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Raising the bar for using surrogate endpoints in drug regulation and health technology assessment

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journal contribution
posted on 12.11.2021, 16:08 by Dalia Dawoud, Huseyin Naci, Oriana Ciani, Sylwia Bujkiewicz
In June 2021, the US Food and Drug Administration
granted accelerated approval to aducanumab for
treating Alzheimer’s disease based on the drug’s
amyloid reducing effects. This was despite evidence
from several earlier studies that shrinkage of
β-amyloid protein plaques does not predictably delay
cognitive impairment.1 The controversial decision
has drawn attention to the use of surrogate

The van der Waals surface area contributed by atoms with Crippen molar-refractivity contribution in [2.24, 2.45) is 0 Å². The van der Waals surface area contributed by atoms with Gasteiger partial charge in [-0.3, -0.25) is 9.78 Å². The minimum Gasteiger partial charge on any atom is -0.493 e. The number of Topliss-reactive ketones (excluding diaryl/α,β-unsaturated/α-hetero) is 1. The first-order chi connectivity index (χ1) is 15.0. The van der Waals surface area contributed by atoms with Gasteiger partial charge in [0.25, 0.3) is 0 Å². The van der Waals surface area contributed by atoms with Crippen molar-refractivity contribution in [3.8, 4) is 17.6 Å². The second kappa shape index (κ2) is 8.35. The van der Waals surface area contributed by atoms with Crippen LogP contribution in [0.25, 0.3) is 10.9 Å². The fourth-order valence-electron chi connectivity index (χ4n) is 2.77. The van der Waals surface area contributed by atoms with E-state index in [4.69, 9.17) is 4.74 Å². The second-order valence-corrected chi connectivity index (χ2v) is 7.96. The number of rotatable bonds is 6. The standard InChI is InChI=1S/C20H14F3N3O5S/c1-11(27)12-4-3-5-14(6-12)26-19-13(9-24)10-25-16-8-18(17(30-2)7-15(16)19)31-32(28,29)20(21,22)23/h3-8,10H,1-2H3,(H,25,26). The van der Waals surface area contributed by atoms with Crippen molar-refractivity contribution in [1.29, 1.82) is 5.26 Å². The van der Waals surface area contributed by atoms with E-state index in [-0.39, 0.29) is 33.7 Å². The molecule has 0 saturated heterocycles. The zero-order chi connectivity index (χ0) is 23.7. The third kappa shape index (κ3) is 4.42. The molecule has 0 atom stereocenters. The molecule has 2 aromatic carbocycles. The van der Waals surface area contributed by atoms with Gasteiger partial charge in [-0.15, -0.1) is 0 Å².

endpoints—laboratory values, radiographic images,
or other physical measures that may serve as
indicators of clinical outcomes such as symptom
control or mortality—in clinical trials of new drugs.2
In fact, the approval of aducanumab is only the latest
example of growing regulatory reliance on surrogate
endpoints, even though their use can cause problems
for patients, clinicians, drug regulators, and health
technology assessment bodies.
We argue for more selective use of surrogate
endpoints when evaluating new drugs, restricting
their use to chronic diseases, especially when
collecting data on patient relevant clinical outcomes
requires trials with unattainably long follow up.

History

Citation

BMJ 2021; 374 doi: https://doi.org/10.1136/bmj.n2191 (Published 16 September 2021) Cite this as: BMJ 2021;374:n2191

Author affiliation

Department of Health Sciences, University of Leicester

Version

AM (Accepted Manuscript)

Published in

BRITISH MEDICAL JOURNAL

Volume

374

Publisher

BMJ Publishing Group

issn

1759-2151

eissn

0959-8138

Copyright date

2021

Available date

12/11/2021

Language

English